Good morning and welcome to The British Deer Society
  • Welcome to

    The British Deer Society

    What do we do? - BDS promotes deer education, research and management best practice to ensure a healthy and sustainable deer population in balance with the environment; a key feature of the biodiversity of the UK landscape.

    What do we do?
  • Welcome to

    The British Deer Society

    Our aim - BDS aims to be the go-to place for objective and unbiased information on the biology of deer and methods of deer management, humane treatment and control.

    Our aim
  • Welcome to

    The British Deer Society

    Research - BDS provides funding and support for high quality deer research to inform government(s), academia, trade organisations, members, the media and the public.

    Our research
  • Welcome to

    The British Deer Society

    Membership - BDS embraces a varied membership ranging from professional biologists, enthusiastic naturalists, keen photographers, wildlife artists and chefs to deer managers and stalkers. All are welcome.

    Join us
  • Welcome to

    The British Deer Society

    Education - BDS aims to improve general education and understanding of all deer-related issues, through active engagement and access to high quality educational materials.

    Our education
  • Welcome to

    The British Deer Society

    Training - We develop and deliver high quality training programmes to promote best practice in deer management.

    Our training
  • Welcome to

    The British Deer Society

    How can you help us? - Help BDS continue its education and research programme. Secure the future of wild deer in the UK by becoming a member, making a donation, or purchasing from our shop. Thank you for your support.

    Join | Donation | Shop

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Latest News


The BDS 2019 eBay internet auction - Don't Miss Out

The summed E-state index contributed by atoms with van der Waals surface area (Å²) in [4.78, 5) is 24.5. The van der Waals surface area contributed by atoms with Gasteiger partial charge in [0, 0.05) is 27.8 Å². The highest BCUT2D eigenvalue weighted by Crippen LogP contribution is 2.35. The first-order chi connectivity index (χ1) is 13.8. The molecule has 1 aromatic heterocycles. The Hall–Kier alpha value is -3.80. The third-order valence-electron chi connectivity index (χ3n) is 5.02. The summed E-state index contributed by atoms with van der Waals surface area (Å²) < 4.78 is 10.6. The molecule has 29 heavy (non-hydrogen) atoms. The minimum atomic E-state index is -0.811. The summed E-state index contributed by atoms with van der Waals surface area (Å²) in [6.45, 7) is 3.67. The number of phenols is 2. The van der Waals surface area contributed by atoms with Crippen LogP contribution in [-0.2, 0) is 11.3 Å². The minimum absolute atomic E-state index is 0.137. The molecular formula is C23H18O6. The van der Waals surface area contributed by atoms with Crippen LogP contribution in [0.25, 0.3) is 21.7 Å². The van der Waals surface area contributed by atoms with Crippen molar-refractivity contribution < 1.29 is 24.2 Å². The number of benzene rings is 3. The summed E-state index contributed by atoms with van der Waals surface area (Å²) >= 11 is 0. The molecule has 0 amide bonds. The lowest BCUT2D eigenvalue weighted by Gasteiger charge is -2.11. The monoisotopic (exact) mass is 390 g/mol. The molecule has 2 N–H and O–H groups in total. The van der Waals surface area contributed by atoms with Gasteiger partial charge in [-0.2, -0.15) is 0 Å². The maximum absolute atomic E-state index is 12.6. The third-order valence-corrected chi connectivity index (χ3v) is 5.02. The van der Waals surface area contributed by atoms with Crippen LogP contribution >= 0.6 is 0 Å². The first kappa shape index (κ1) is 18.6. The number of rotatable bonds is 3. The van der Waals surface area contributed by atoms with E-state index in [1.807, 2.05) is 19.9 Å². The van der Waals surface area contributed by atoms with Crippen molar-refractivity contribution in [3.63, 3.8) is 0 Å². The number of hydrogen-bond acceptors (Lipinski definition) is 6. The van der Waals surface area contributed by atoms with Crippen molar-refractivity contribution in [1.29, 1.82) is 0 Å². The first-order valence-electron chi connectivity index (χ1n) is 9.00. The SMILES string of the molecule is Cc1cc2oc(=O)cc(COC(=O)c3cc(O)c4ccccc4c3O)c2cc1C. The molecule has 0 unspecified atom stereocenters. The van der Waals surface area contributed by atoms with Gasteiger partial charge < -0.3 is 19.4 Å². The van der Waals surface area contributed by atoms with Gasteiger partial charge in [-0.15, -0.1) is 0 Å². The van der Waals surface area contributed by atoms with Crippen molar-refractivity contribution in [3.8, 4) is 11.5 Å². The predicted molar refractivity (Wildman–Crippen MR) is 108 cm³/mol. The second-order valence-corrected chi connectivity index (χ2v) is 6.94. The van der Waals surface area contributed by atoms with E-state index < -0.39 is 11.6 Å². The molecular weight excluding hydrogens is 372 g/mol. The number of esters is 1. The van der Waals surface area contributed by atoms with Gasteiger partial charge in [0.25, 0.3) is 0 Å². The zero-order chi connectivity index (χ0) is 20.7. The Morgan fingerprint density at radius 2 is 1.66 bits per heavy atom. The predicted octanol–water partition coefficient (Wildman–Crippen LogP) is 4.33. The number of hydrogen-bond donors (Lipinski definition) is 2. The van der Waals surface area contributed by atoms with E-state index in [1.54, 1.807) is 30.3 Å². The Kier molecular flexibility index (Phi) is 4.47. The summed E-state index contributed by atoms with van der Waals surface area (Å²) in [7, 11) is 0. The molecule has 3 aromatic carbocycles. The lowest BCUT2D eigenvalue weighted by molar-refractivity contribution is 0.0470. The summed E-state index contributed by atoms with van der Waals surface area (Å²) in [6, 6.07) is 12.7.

This year we have been given some fantastic donations by our generous supporters including fishing, stalking, shooting, photography, fine dining, holiday lets, paintings, books, and countryside accessories.
Funds raised will help support BDS educational, advisory and research work and our efforts to ensure a balanced, healthy and sustainable future for deer.
All the auction lots are live on eBay so don't miss out, bid now to avoid disappointment.
Closing: 27th, 28th & 29th May 2019 respectively, exact timings will be beside individual lots on eBay.

*** BID NOW ***

Download Auction Catalogue

Open to all bidders including members and non-members.

BDS Internet auction

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UK Deer Populations and Nightingales

Chris Packham’s recent call to kill more deer in order to save Britain’s nightingales is perhaps (and perhaps deliberately?) an oversimplification, writes Professor Rory Putman, Chairman of the British Deer Society.

I have known Chris Packham for a good many years and he is a very fine naturalist and an extremely well-informed zoologist. It is a shame that on this occasion the quest for a good soundbite would appear to have caused him to abandon his usual scientific rigour.